Tuesday, July 12, 2005

Not afraid

You live in a city of about 6-7 million inhabitants. You are going to work in the morning, and you take your normal mode of transport. You get to work fine, but you later learn that about 30-50 other people weren’t so lucky. They died on their way to work, fatally wounded by a terrorist’s bomb. Dozens to hundreds of others are also wounded.

Your reaction? If you are a Londoner, you get up and go to work again the next day, taking your usual route. You can be pretty sure that the events of last Thursday are a one off. That British security forces are making sure that something like this doesn’t happen again soon.

On Thursday, I was listening to commentary on the radio about the attacks in London. As I was driving through France I was subjected to French experts and their opinion, which were pretty enlightening. One guy said, this is a war that will last a century. It’s not something that will be over in the next few years. We can expect a few more such attacks over the years. But really, we shouldn’t worry about it too much, because in the last 4 years there have only been 3 attacks in the west (apparently the school in Breslen didn’t count as the west). And those 3 attacks have caused less than 4000 deaths. And traffic deaths should be more worrisome to our daily lives than terrorism, and we shouldn’t live in fear of attacks. Our security forces are pretty good at protecting us.

I thought what he said made sense. Yes, these attacks will happen, but we can’t live in constant fear of them happening. We’re not afraid.

However, how about if you couldn’t be so confident that it wouldn’t happen again the next day? In fact, if you knew that somewhere in the city there was going to be another bomb? And more innocent victims? And that you could be one of those innocent victims? The first paragraph to this post also refers to a scenario a resident of Baghdad experiences at least once a month. Everyday Iraqis get up and go to work. Every day they have been trying to say they are not afraid, although it’s a little harder there, when they don’t have the security infrastructure like we do in the west.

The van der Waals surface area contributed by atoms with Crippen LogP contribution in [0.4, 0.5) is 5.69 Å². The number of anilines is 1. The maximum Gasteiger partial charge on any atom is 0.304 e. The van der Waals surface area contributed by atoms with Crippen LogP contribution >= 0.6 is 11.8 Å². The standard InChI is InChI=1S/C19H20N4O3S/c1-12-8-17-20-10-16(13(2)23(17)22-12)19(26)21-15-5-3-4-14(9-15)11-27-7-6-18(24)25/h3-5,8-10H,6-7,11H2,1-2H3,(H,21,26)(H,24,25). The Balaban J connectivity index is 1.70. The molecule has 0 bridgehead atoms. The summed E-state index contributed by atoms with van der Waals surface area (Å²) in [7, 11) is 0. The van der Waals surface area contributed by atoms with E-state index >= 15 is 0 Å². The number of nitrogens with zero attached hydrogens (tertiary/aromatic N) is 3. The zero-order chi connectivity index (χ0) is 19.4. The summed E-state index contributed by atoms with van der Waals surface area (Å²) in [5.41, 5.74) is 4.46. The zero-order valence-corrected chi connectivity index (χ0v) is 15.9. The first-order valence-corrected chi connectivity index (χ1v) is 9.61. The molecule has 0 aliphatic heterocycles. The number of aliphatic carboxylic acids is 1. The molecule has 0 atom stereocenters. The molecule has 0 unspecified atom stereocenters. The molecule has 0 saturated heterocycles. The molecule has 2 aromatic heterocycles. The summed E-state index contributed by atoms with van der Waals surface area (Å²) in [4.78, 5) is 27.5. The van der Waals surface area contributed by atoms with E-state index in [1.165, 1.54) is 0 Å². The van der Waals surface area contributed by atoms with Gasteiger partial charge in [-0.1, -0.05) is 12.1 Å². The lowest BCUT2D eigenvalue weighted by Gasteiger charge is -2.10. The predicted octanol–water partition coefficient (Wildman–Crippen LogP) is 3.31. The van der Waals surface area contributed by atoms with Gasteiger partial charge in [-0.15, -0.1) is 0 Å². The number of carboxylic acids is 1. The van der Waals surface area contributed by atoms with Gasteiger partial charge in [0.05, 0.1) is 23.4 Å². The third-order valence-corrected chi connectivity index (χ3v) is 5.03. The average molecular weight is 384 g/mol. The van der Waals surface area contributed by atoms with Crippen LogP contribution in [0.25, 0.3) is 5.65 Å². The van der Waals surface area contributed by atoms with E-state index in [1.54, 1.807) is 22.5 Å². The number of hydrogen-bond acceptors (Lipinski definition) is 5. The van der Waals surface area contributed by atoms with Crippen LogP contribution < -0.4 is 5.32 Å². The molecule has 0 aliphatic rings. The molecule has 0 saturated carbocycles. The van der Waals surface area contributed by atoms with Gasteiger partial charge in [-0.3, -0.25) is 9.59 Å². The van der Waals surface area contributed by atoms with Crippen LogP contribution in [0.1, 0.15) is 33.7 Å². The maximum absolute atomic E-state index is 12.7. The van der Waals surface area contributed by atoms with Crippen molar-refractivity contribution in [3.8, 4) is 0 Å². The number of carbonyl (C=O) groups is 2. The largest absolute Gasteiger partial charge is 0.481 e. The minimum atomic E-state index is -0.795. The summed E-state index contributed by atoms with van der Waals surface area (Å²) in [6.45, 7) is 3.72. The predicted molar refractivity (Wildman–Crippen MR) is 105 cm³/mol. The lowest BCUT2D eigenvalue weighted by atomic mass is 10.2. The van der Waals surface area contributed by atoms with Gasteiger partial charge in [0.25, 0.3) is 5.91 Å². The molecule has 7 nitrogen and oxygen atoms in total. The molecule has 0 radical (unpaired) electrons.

I can't imagine what it must be like to live in that kind of uncertainty, but to bravely continue despite those dangers. Iraqis have my utmost respect, and many are leading the way in showing us how to not live in fear, from those joining the Iraqi security forces, to those who are up at the crack of dawn to open their market booths. They are not afraid, and they will prevail.


Blogger airforcewife said...

What a great connection to make. When my brother got back from Iraq, he expressed pretty much the same sentiments about Iraqis.

2:14 PM  
Blogger Teresa said...

This kind of thing has been going on for about as long as there have been bombs small enough for terrorists to place and detonate at will. Israel, Britain-Northern Ireland... and many other places, now Iraq and Afghanistan. The people of all these places over the years have made the decision to go about their lives as normally as possible. Not only is it brave, but it's the only way to live. These people all choose to live life despite the depraved souls who would try their best to break them! More power to them. In their own way, they are all heros.

5:55 AM  

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